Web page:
A Look at Tiger Woods at the US Masters

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Love him or hate him, Tiger Woods is one of the greatest golf players of all time and one of the biggest household names from the sport.

It has been 23 years since Woods won his first US Masters title, at the age of 21, and, despite the ongoing COVID-19 pandemic, he will be competing at this year’s tournament. Here, we take a look back at his successes at the Augusta golf course and whether or not he can add a further title to his collection in the golf US Masters odds.


Back in 1997, Tiger Woods was a young up and comer, tipped for success in his career. Few could have predicted the level of success he would go on to achieve. Less than a year after turning professional, he was playing in his first Masters and got off to a fantastic start. After the first round, he was in fourth position, two under par and three shots behind the leader, John Huston.

His second-round score of 66 propelled him into first position, three shots ahead of Scotland’s Colin Montgomerie. The Scot fell away in the third round, allowing Woods to open up a greater lead. Scoring a mouth-watering 65, he sat on -15, nine shots ahead of Italy’s Constantino Rocca in second. While Woods could only manage a round of 69 in the final round, he still managed to extend his lead, winning the US Masters with a comfortable lead of 12 shots, ahead of fellow American Tom Kite. It was a magnificent victory for a 21-year old Woods, and the first of five Masters victories.

2001 – The Birth of the Tiger Slam

The 2001 US Masters victory signalled the beginning of the Tiger Slam, as Woods became the first player to win four consecutive major titles, not in the same calendar year. In contrast to his first US Masters title, Woods didn’t get off to such a good start in 2001, failing to get inside the top ten after the first round.

He made up for it in the second and third rounds, climbing up to a tied-second place with Phil Mickelson after round two. In round three, he took the lead after a score of 68, just one shot ahead of Mickelson. He repeated his score of 68 in the final round, to hold off challenges from Phil Mickelson and David Duval to claim his second Masters title.

2002 – Consecutive titles

2002 signalled a second consecutive Masters title, his third overall. It was quite a packed field after the first round, with Woods being one of 11 players who were tied in seventh place. Woods would begin to break away in the second round, lying in tied fourth with four other players.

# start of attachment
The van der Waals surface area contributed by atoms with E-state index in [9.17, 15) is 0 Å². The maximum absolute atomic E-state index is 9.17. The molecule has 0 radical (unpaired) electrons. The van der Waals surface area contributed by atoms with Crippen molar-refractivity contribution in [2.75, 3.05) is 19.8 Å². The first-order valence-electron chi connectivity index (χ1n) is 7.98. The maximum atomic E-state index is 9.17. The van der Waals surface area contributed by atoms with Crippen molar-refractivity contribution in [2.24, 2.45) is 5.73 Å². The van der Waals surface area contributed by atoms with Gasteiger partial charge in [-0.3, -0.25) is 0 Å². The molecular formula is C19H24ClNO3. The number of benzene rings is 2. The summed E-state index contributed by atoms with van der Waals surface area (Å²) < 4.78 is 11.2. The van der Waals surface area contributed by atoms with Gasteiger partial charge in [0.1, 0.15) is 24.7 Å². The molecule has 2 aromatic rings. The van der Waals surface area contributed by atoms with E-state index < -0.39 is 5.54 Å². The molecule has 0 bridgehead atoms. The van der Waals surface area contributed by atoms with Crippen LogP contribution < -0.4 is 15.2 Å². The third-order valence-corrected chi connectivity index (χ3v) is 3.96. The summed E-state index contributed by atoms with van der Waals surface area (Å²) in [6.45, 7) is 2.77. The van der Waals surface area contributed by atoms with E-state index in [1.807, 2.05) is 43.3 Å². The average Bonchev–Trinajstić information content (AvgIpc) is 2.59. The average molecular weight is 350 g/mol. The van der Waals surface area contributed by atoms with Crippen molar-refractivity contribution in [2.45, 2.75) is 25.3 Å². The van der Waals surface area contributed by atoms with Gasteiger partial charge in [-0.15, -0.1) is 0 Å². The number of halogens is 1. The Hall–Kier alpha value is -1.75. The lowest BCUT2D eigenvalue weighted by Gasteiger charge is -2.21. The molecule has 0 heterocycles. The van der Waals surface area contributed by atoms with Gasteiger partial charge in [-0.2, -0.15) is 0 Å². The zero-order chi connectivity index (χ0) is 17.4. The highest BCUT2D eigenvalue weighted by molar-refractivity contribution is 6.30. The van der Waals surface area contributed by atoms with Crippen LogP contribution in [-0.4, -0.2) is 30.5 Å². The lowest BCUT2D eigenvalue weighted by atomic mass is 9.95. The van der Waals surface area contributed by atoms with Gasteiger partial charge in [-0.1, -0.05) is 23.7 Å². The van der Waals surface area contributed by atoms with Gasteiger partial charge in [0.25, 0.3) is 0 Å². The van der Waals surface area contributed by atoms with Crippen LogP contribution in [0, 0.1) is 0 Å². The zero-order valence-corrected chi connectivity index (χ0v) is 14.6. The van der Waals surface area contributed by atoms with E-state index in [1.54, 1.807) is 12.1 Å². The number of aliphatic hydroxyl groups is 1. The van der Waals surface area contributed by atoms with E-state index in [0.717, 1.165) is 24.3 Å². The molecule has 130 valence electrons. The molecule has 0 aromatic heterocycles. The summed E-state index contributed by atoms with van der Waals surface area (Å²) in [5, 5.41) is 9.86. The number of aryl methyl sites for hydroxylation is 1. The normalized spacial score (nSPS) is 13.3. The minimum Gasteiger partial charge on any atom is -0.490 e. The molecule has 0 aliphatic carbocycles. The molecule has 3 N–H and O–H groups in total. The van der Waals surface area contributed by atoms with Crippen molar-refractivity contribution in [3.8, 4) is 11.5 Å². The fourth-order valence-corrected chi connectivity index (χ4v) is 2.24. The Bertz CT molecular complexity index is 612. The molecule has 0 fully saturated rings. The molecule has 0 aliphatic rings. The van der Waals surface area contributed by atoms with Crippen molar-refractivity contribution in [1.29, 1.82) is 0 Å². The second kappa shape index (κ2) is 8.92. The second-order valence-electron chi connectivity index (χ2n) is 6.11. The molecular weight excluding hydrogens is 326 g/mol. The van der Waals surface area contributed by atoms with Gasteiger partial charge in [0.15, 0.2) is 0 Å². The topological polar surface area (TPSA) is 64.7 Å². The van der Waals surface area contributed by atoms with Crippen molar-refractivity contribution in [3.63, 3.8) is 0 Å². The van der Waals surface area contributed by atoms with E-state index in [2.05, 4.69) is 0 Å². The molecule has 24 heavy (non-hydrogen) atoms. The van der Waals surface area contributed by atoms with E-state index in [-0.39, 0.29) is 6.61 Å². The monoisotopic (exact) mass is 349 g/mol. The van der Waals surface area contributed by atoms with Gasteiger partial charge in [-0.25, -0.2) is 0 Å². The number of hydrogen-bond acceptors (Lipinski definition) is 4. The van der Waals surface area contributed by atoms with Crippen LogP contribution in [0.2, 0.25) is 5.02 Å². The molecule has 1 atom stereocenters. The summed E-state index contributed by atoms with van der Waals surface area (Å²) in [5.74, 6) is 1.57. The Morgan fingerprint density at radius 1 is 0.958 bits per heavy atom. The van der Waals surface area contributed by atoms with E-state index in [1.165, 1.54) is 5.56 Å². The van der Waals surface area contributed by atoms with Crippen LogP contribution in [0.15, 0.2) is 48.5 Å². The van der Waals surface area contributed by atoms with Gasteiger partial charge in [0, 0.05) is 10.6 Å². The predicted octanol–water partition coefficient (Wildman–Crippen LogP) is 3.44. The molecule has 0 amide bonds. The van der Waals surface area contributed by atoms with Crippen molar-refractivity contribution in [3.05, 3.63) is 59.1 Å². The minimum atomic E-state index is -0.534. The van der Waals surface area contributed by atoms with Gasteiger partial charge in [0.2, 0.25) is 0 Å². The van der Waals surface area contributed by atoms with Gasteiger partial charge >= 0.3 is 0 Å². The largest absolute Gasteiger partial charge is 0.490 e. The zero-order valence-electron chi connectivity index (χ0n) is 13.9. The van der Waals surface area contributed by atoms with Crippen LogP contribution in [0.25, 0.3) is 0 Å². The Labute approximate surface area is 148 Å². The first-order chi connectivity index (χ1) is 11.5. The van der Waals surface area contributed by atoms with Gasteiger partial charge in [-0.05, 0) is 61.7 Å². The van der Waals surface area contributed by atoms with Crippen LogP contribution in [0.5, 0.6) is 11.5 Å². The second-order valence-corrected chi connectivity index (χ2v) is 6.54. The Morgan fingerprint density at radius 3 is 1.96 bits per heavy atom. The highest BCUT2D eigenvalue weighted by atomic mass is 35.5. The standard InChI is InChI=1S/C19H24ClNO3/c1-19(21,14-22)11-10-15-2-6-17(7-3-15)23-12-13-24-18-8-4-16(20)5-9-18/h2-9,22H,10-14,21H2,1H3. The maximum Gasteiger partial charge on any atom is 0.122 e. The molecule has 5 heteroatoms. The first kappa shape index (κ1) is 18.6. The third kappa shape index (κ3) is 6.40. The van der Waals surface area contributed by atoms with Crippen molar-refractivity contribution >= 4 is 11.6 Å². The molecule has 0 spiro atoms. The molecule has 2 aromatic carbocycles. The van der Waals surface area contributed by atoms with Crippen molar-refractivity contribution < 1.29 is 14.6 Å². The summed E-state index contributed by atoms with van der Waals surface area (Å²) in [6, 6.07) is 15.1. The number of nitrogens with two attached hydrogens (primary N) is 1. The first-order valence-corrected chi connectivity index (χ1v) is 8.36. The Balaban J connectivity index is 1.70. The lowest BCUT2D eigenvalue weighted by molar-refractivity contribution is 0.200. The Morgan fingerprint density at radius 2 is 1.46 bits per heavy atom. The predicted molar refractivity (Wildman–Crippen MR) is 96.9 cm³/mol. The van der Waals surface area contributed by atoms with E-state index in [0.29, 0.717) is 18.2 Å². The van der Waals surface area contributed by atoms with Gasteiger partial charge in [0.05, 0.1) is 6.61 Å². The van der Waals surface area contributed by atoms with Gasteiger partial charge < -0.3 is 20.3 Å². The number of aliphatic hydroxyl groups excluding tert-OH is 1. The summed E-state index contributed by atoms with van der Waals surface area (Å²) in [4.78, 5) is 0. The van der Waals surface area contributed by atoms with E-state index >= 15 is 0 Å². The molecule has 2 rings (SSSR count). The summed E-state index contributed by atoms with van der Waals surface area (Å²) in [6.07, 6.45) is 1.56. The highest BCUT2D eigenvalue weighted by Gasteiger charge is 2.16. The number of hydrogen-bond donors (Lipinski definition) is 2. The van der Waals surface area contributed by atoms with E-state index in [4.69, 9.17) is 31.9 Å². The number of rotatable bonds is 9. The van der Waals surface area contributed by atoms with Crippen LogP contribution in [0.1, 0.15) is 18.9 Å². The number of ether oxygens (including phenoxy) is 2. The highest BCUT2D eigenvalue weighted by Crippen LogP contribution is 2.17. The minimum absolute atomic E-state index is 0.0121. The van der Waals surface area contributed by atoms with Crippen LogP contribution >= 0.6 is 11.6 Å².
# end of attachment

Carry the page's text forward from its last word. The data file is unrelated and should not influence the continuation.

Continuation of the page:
By the time the third round was over, Retief Goosen of South Africa was sitting in top spot. But he wasn’t alone. Thanks to a good score of 66 in round three, Tiger managed to tie for first place. Now it came down to the final round. Goosen shot 74 in the final round, leaving Woods with the perfect opportunity to secure his third US Masters title. He didn’t waste that opportunity, shooting 71, to finish three shots clear of Goosen on twelve under par.

2005 – Title number four

Tiger Woods was on top of the world by 2005, certainly being the biggest household name in the sport at the time. It was another slow start for Woods at Augusta, failing to get inside the top ten after round one. He soon showed his worth in round two though, scoring an incredible 66 to leave him in third place, although he was six shots behind Chris DiMarco, who held a strong lead.

By the end of the third round, DiMarco had capitulated, scoring 74, while Woods shot 65, reversing their fortunes and leaving Woods with a three-shot cushion heading into the final round. But the drama didn’t end there, as DiMarco shot 68 to pile the pressure onto Woods. With a 71 for the final round, the American pair ended level and had to face each other in a playoff.

This playoff was the first at Augusta to start at the 18th hole, and Woods defeated his opponent by one shot to claim his fourth US Masters title.

2019 – Five Star Victory

Woods will head into 2020’s tournament as the defending champion, having won last year with a score of 13 under par, one shot clear of Dustin Johnson, Brooks Koepka and Xander Schauffele. Woods again found himself outside the top ten after the first round, but was soon back among the leading group, sitting in tied sixth after round two, just one shot off the leaders.

Round three left Woods in tied second position, just two points off Francesco Molinari in first and in the final round, he was able to fight off all comers to claim his fifth victory.

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